14. Lagaan: Once Upon A Time in India
  15. Pulp Fiction (x)
  16. Touch of Evil
  17. Walkabout
  18. Black Narcissus
  19. Boyz’n the Hood (x)
  20. The Player (x)
  21. Come and See
  22. Heavenly Creatures (x)
  23. A Night at the Opera
  24. Erin Brockovich (x)
  25. Trainspotting (x)
  26. The Breakfast Club (x)
  27. Hero (x)
  28. Fanny and Alexander
  29. Pink Flamingos
  30. All About Eve
  31. Scarface (x)
  32. Terminator 2 (x)
  33. Three Colours: Blue (x)
  34. The Royal Tenen-baums (x)
  35. The Ladykillers (x)
  36. Fight Club (x)
  37. The Searchers
  38. Mulholland Drive (x)
  39. The Ipcress File
  40. The King of Comedy
  41. Manhunter (x)
  42. Dawn of the Dead (x)
  43. Princess Mononoke
  44. Raising Arizona (x)
  45. Cabaret
  46. This Sporting Life
  47. Brazil (x)
  48. Aguirre: The Wrath of God
  49. Secrets and Lies (x)
  50. Badlands (x)

(HT Arts and Faith)

Posted in Film, Popular Culture | 4 Comments »

Star Trek 2008

24th July 2006


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Now for Something Completely Different…

21st July 2006

For your Friday enjoyment, now I bring you something completely different (than textual criticism!):

Peter Chattaway has highlighted a couple hilarious video clips. The first is a collection of Darth Vader clips with audio dubbed in from James Earl Jones’s other movies, and the second is a collection of Star Trek clips edited to fit a famous Monty Python song.

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The God Who Wasn’t There?

21st June 2006

GodNotThere.jpgThe other day I watched the straight to DVD documentary by Brian Flemming, The God Who Wasn’t There (Buy from | Buy from The promotional blurb promised that what Bowling for Columbine did to the gun culture and Super Size Me did to the fast food industry, this film will do to religion. This is what the official website says about the film:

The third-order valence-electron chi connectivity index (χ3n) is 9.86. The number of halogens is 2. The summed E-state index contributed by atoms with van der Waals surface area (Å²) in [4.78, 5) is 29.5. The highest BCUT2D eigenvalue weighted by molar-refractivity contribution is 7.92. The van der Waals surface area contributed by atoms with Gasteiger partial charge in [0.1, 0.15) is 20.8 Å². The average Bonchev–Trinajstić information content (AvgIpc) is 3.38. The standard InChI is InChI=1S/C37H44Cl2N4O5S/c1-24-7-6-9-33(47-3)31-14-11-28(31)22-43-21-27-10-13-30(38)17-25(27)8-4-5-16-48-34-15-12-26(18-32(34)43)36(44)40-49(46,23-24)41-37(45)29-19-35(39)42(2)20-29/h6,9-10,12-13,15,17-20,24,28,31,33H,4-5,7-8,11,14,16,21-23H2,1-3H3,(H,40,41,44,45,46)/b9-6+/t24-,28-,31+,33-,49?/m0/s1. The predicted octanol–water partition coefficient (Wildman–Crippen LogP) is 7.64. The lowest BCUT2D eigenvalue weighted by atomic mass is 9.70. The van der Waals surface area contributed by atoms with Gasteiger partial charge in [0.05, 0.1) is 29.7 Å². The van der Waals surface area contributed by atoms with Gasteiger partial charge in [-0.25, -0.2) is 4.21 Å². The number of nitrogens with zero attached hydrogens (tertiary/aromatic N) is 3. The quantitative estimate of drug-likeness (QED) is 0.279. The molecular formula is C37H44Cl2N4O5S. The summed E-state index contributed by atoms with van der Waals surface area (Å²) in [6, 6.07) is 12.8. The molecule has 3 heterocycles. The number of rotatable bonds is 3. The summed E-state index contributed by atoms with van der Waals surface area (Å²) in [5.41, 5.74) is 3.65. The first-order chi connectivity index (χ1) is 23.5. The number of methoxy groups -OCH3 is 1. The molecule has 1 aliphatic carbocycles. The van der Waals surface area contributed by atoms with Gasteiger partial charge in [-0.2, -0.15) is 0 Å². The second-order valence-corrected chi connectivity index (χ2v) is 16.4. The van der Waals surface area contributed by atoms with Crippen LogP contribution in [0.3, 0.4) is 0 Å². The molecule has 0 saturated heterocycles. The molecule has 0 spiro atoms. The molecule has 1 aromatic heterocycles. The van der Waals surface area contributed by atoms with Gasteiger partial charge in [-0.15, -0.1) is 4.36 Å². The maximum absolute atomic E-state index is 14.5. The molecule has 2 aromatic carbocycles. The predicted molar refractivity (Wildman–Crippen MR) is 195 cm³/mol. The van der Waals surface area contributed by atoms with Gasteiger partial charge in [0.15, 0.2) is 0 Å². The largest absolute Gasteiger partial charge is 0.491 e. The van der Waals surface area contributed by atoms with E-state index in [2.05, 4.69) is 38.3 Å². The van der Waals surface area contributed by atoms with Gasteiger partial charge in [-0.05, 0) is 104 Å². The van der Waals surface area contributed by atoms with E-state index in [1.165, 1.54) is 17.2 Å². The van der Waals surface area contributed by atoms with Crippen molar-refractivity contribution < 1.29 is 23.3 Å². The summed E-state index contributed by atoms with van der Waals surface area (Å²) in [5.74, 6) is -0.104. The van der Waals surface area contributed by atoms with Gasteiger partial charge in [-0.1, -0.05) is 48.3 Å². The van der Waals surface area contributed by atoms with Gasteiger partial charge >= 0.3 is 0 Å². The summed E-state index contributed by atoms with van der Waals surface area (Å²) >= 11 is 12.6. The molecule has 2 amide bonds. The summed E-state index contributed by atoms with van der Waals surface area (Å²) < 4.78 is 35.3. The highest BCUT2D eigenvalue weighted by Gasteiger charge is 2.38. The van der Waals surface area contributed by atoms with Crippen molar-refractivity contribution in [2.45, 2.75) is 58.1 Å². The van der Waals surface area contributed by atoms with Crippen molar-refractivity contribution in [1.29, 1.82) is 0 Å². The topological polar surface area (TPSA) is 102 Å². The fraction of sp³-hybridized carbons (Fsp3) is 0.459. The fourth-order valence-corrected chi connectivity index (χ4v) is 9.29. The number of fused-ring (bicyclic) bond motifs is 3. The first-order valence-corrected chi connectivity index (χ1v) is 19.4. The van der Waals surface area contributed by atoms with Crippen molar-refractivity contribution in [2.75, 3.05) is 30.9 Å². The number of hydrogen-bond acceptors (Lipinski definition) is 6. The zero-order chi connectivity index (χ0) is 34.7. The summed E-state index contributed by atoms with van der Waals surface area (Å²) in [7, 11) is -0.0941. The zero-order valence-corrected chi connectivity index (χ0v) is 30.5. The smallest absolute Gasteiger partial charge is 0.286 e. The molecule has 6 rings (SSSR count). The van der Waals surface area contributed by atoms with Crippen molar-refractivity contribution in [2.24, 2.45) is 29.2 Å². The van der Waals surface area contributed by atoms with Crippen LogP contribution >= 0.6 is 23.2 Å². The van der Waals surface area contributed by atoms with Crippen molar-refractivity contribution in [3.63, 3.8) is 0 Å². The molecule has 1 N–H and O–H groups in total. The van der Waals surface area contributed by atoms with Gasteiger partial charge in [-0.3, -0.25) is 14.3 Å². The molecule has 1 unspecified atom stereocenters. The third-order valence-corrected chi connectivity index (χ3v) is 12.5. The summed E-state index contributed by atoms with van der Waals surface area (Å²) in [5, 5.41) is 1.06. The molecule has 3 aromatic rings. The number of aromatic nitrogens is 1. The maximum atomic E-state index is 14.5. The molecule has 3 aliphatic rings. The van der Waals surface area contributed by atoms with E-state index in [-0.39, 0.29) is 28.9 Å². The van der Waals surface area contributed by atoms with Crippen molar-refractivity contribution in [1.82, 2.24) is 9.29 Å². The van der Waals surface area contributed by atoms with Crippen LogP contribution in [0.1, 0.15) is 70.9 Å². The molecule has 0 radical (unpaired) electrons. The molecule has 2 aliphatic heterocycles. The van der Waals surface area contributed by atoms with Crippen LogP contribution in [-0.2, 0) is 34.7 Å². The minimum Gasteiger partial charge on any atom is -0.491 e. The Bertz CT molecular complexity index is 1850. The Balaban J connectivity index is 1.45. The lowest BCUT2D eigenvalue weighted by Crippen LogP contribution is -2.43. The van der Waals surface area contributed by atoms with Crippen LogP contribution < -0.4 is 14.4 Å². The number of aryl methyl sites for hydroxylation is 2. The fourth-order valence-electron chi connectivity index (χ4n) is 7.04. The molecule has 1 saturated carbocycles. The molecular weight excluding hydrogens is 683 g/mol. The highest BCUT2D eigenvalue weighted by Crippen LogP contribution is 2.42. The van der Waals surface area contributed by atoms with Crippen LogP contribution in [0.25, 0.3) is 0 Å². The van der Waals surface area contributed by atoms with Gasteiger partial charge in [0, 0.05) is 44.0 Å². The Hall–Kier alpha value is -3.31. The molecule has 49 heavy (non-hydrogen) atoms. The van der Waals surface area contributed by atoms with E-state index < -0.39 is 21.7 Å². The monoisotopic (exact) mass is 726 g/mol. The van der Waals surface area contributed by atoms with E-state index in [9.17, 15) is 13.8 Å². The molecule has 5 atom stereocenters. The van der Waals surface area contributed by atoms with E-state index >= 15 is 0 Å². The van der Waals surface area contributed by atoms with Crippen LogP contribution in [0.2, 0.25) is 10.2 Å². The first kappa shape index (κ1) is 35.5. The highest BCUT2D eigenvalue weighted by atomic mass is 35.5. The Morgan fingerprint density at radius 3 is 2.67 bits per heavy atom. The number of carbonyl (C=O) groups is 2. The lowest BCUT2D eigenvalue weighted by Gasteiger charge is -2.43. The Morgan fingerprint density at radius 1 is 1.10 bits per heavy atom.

In this provocative, critically acclaimed documentary, you will discover:

  • The early founders of Christianity seem wholly unaware of the idea of a human Jesus
  • The Jesus of the Gospels bears a striking resemblance to other ancient heroes and the figureheads of pagan savior cults
  • Contemporary Christians are largely ignorant of the origins of their religion
  • Fundamentalism is as strong today as it ever has been, with an alarming 44% of Americans believing Jesus will return to earth in their lifetimes
  • And God simply isn’t there

Dazzling motion graphics and a sweeping soundtrack propel this uncompromising and taboo-shattering documentary that Newsweek says “irreverently lays out the case that Jesus Christ never existed.”

While I am not going to bother to provide a thorough review, I figured I’d offer up a couple impressions. First, I was underwhelmed. My faith remained intact after viewing. In fact, I thought that I could do a better job raising questions about the Christian faith and the biblical accounts of Jesus contained in the gospels. It is clear that Brian Flemming was a very, very, very conservative Christian (I daresay a fundamentalist) who really seemed to react to his upbringing rather than seriously consider some of the historical problems scholars throughout the centuries have had with the biblical witness. Second, despite its facile and sometimes silly interpretation of the gospel accounts, the documentary was pretty well done. It looked professional and had its entertaining moments. I enjoyed the use of clips from Jesus films throughout, especially the characterization of Jesus Christ Superstar, The Last Temptation of Christ, and The Passion of the Christ as “the singing Jesus, the horny Jesus, and the bloody Jesus.”

If you see it at your local video store you may want to rent it, otherwise I wouldn’t bother with it.

Posted in Faith & Film, Film, Popular Culture | 1 Comment »

The Real Old Testament?!

2nd June 2006

In my web waderings, I came across a film called The Real Old Testament produced and directed by Curtis and Paul Hannum. From the trailer available on the website, this film looks like a somewhat/very irreverant (so be warned) — yet funny — retelling of select stories from the book of Genesis in a way that reminds me of the sitcom The Office (it is based on the style of MTV’s “Real World” series, which I haven’t seen). It was only shown at a few film festivals, has no rating from what I can tell, but has an IMDb entry. Cool.

Posted in Bible & Film, Film, Humour | Comments Off